Improv comedy relies on a central principle called “yes, and” that dictates participants respond to new ideas or actions from their peers with the phrase, “yes, and.”
Two actors are pantomiming a dinner scene when another walks on stage and asks whether his pet skunk is welcome in the restaurant. One of the diners reaches in his pocket and says, “Yes, and he’ll get along great with my new pet tarantula!”
Christopher Plummer, ’02, spent time in Chicago’s famous improv schools after he left Eastern Oregon University with a theatre degree, but he said the “yes, and” rule meant even more when he returned home to Ontario, where he’d grown up and earned his associate degree before transferring to EOU.
“I had the highest of highs and lowest of lows in my life after moving home to Ontario,” he said. “Ontario had been a ‘no, but’ place in the past — my goal is to make it a ‘yes, and’ town.”
Shortly after moving home to live with his grandmother, Plummer started dating a man who became controlling. The two broke up, but the man began stalking Plummer.
“He came to my house, and basically he punched me in the face and split my lips, so I started to panic and then he pulled a gun on me and held me at gunpoint for five hours,” Plummer said. “I’d never been through anything like that in my life. I come from a place of privilege where that doesn’t usually happen.”
Plummer went to Project DOVE, a nonprofit that provides services for domestic violence survivors, for a restraining order. After he told the advocate he was gay, Plummer said she went to work providing services.
“They made space for me. They bent over backwards for me, and they saved my life,” he said.
A new LGBTQI+ survivors group grew out of Plummer’s experience. He said people who identify as lesbian, gay, bisexual, transgender, queer, intersex and other non-heterosexual orientations are often afraid to seek help for domestic violence and sexual assault. Plummer worked with DOVE staff to reach these communities in Ontario, the next closest one he found was in San Diego. He stayed on as a volunteer with DOVE and now serves as Outreach Advocate for the organization.
“As the work happened there, I got more keyed into the community,” he said.
In the two years since the assault, Plummer has become a pillar of his community. He started a monthly LGBTQ brunch to create camaraderie among those who often feel lonely or unseen. He also initiated a fundraising campaign to replace the senior center’s leaky roof. With fellow members of the Coalition for Ontario, he works to expand understanding and involvement in local civics, including volunteer and community improvement projects. Making use of his MFA, Plummer teaches improv classes to kids in the Latinx community. He also helped organize a city-wide Community Serve Day, when church-goers spend a day organizing the food pantry, painting a bridge or working in a garden.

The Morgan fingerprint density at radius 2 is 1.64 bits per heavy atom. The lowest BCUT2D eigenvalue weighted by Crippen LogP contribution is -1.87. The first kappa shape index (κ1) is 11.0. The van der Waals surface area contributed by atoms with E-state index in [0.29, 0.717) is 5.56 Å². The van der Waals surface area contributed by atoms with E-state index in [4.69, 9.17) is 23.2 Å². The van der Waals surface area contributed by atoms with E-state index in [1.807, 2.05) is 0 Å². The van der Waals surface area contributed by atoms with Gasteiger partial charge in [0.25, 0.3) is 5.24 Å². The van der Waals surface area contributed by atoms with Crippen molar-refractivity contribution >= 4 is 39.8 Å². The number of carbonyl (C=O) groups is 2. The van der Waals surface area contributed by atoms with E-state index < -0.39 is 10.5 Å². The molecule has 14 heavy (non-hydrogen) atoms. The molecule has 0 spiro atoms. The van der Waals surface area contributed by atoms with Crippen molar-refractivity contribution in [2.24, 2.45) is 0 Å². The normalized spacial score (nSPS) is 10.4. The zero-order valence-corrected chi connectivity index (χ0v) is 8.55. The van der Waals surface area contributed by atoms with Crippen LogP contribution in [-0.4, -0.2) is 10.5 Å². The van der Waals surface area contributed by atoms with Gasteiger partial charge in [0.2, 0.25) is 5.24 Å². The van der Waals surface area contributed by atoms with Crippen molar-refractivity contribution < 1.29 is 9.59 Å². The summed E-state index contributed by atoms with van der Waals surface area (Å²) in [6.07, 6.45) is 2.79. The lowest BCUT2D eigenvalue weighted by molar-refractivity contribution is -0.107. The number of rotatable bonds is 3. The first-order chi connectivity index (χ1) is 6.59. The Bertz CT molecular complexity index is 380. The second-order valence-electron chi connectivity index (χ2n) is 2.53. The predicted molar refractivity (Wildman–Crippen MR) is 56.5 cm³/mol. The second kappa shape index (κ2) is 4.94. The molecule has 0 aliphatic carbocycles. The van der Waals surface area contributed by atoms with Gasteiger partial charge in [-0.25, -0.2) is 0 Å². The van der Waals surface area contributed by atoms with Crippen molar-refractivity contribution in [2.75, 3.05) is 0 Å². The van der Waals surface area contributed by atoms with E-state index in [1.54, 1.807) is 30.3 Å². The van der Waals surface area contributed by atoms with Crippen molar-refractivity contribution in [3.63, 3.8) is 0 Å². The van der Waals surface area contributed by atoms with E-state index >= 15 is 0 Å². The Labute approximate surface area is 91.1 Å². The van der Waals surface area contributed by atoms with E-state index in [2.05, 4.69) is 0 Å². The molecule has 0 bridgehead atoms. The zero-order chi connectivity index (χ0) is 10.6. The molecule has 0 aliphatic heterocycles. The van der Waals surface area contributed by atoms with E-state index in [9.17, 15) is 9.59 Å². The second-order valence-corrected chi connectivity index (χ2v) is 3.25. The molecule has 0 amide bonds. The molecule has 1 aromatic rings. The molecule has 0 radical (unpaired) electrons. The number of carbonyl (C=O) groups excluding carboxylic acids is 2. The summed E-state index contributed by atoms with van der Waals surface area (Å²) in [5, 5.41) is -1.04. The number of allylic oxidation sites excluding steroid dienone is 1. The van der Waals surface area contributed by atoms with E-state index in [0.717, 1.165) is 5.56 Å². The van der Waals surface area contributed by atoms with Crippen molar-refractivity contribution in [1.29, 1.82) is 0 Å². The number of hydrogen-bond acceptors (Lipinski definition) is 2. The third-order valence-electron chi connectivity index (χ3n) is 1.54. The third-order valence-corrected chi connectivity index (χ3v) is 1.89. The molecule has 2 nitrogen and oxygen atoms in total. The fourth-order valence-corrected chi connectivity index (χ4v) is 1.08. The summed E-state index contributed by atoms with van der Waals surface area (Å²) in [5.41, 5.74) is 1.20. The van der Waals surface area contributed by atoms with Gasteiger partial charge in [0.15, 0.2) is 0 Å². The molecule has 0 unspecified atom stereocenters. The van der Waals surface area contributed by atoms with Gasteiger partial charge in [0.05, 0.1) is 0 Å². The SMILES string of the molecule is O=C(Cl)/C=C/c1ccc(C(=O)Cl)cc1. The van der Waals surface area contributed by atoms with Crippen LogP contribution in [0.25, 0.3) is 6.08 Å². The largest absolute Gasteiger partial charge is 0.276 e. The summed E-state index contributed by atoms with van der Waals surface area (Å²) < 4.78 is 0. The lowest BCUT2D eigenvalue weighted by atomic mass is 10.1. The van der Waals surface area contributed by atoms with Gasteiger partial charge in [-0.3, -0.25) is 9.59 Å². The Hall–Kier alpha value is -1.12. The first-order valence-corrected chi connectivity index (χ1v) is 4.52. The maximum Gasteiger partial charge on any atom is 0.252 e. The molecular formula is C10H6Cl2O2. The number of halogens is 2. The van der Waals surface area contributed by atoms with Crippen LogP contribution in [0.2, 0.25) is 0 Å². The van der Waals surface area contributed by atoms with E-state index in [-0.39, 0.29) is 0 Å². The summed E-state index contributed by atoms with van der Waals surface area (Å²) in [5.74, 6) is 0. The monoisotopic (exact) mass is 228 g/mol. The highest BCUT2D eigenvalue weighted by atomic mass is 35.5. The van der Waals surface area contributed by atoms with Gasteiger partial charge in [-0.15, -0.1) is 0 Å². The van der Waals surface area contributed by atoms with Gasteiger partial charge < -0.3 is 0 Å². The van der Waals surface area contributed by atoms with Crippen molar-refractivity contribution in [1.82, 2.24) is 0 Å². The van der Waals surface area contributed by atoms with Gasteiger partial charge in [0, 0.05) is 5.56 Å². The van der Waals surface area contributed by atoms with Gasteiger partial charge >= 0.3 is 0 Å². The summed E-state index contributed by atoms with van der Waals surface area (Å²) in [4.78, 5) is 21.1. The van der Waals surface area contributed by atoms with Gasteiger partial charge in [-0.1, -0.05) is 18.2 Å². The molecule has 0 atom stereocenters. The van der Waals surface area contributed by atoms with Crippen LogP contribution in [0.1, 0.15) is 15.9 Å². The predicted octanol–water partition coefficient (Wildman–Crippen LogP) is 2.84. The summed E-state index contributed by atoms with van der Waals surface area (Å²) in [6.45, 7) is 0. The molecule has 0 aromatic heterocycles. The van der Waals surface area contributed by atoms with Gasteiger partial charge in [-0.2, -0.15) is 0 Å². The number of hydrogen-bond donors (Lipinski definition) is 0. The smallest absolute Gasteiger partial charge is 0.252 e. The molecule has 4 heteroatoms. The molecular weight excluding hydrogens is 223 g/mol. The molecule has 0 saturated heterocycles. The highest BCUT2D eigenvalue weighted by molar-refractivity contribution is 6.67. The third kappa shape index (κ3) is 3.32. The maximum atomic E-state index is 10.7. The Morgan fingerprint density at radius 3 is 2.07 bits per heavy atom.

“When I moved back, there were a lot of people who didn’t have hope,” Plummer said. “My friends and I wondered what could we do to give people a little bit of hope. It’s fun to see, little by little, these pieces come together.”
In Chicago, Plummer had worked corporate jobs and participated in large protests, but he said the return to Eastern Oregon reaffirmed his commitment to family and positive action.
“I used to be really critical and negative, and it led me down some pretty dark paths,” he said. “I just got tired of it and decided to focus on solutions.”
The bitterness and anger he felt after attending demonstrations in Chicago didn’t work in his rural town of less than 12,000 people. But his passion for affecting change found its perfect fit.
“There’s a lot of need in Chicago, but it’s hard to affect change you can see directly,” Plummer said. “In Ontario, I can go and stand with seniors and say, ‘You deserve a roof that doesn’t leak in your food,’ then you put the work in and they see the first couple thousand dollars come in. You can see that appreciation on their face and how they carry themselves.”
Plummer said his 96-year-old grandma inspired the project. When his many commitments begin to seem like too much, he said living with and caring for her keeps him grounded in routine.
“I promised my grandma when I was 7 years old that she would never go to a nursing home, and I meant it,” he said. “Every Friday we go to seniors’ lunch, we watch movies and eat together, we go on long drives on Sundays and stop for ice cream or coffee. I have to protect that relationship.”
Nonetheless, he said his Saturdays keep filling up with new projects: a mud volleyball fundraiser for the Tri-County Anti-Trafficking Task Force, or giving the local fire hydrants a fresh coat of paint.
“One of the things I learned from EOU, is that you can be in a small town and never, ever be bored,” he said, remembering his years on campus as a golden era when he came out for the first time and built close friendships. “There are so many opportunities to be part of something and help in Ontario. I came home to do good things in a community that gave me everything.”
Plummer said some of his friends from improv groups in Chicago are on Netflix now, and he’s happy for them, but still feels he made the right choice in coming home to be with his grandma.
“My family is everything to me,” he said. “I found that when I was onstage doing anything in Chicago I kept looking out for my family in the audience and they were never there. It was a hollow feeling, and it made what I was doing kind of ridiculous. I only have my grandmother for a certain amount of time, so I didn’t want to miss out on that.”
Yes, and he found a way to keep making people smile.